Wednesday, April 23, 2008

Moon Maddness

Yesterday there must have been something in the air, or maybe it was residual craziness left from the recently full moon, or perhaps the weather, but what ever the cause, everything got a bit crazy last night.

There was the usual wailing and gnashing of teeth associated with children getting home after a long, stressful day at school (I’m not sure what caused the stress this time, but the results were very apparent.) After working through all that, (I’m sure it didn’t help that mom was away at a conference, so they were totally stuck with dad. That could have been the source of some of the stress…) it was time to do the chores. The children went out to get the baby goats from the pasture and I mixed the bottles. By the time I got to the barn out cow, May, had gone crazy, jumped the fence, and was running and bucking around the yard. We don’t have any perimeter fence, so this isn’t a good thing. If she decided to make a run for it she could go all the way to West Virginia without having to stop. I grabbed the grain bucket, spilling the extra kid milk in the process and tried to calmly catch the cow. Twenty frustrating minutes later she was in the barn and things were returning to normal.

After a dinner of salmon fillet on a bed of brazed kale with garlic and balsamic vinegar, and showers and story time, the children went off to bed and I sat down to catch up on blogging. Apparently there was still a touch of moon madness in the air, because as soon as I logged on I immediately jumped up on my soapbox, stumbled around a bit, and posted. I didn’t make my point very well, so I’ll try again. (The trouble with this kind of thing is the posts get a bit long, and no one will read them. But since I write mostly for myself, I guess I’ll continue.)

As an eco-farmer I spend my day trying to understand the natural systems around me so that I can adjust my farming techniques to allow the systems to work at their best and still produce the desired product. When I here people pontificating about saving the world, or the environment, or the whales, or… I get pretty frustrated. The world doesn’t need saving. The world will survive; life will go on, regardless of what we do. WE MIGHT NOT, but life will continue. I also get put off by all the “green” programs and products that are flooding the market. Hybrids for example, everyone loves them. They are going to save the transportation system and eliminate global warming. Except that a few years ago we owned a Volkswagen Jetta TDI (turbo injected diesel) that wouldn’t qualify for any of the “green” incentive programs being offered by companies or governments, but which got better than 53 miles to the gallon on the highway and in the mid 40s around town. It also fit five adults comfortably, with room in the trunk for four sets of golf clubs, our all the baby stuff one ‘needs’ when taking the baby out. It beat the advertised efficiency of the current hybrids hands down. If carbon emissions are the measure of ‘greenness’ then we haven’t made much progress. Anyway, back to my point. We can’t “save the world”. We can’t legislate or incentivize our way into a better tomorrow. All we can do is decide how we are going to live our lives right now.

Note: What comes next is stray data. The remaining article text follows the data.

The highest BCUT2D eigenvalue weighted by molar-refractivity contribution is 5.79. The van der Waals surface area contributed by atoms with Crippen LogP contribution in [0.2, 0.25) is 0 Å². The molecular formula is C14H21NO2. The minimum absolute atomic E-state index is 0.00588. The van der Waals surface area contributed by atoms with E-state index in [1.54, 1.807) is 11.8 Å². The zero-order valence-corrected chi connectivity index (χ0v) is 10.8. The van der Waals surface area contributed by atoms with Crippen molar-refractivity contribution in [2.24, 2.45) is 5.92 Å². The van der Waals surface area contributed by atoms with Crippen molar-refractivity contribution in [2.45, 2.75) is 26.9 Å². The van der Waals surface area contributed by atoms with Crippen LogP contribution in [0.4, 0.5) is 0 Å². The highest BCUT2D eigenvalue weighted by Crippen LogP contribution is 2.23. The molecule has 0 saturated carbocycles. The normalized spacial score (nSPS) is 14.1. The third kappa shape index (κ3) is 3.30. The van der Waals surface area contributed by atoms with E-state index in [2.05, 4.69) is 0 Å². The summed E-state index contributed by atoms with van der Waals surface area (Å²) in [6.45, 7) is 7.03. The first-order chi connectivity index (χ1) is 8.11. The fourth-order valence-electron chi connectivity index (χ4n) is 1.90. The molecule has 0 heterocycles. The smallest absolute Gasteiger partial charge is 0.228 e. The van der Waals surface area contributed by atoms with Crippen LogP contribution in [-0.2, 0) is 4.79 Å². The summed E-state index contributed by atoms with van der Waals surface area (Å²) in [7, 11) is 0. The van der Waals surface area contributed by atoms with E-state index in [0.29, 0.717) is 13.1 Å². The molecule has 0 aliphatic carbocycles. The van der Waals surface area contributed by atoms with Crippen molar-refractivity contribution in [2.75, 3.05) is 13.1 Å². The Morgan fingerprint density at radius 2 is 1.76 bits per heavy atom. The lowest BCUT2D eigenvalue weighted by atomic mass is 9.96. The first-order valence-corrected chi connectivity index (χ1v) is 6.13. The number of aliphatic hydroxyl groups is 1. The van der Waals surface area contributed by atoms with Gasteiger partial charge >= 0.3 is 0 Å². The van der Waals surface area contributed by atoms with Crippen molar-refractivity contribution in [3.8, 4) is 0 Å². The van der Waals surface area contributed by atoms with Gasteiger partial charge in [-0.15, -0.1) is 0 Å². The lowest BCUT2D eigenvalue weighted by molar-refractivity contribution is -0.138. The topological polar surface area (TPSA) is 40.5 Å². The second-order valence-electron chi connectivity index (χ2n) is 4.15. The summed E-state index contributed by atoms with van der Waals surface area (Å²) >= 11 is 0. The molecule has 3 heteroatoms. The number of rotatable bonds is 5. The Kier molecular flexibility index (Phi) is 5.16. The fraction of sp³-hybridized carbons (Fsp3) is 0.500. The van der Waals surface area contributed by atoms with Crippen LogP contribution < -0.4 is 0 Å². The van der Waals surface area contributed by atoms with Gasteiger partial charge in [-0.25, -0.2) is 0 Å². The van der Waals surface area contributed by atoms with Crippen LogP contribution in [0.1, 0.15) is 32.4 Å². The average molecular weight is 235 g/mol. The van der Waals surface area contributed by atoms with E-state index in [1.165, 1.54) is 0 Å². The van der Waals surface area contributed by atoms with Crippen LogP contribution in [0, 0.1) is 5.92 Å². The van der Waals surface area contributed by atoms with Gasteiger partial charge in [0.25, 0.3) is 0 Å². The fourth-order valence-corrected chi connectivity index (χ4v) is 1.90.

After working with and studying natural systems for some time, I have come to realize that the problems we are struggling with come from our system of building our society, growing our business, etc by using resources from elsewhere. This allows us to produce excess, to grow in and uncontrolled way. No other living thing on the planet lives like this. Maybe that is because it doesn’t work in the long run.

My proposal, for myself and my family (and anyone else who wants to give it a whirl) is to try to live in accordance with the rules that govern the rest of life. That means meeting all my basic needs (energy, food, water) from local resources and returning 100% of the “waste” back to the local resource pool to be used by other members of the community of life. For me, a human scale range is 20 miles. I can walk it in a day. I can know the people, plants, animals, systems intimately. I will feel immediately any mistake made in our community. If we allow waste to pile up and become toxic, I will see it and feel it immediately. If we use up all the nutrients in the soil in one area, I’ll see it immediately too. That is what I mean by living locally. That’s what I’m trying to do.

Haven’t succeeded yet, but it is a radical change of direction, and it is not dependent on any program from the government, or any product from business. It is all up to me and the other members of my community.

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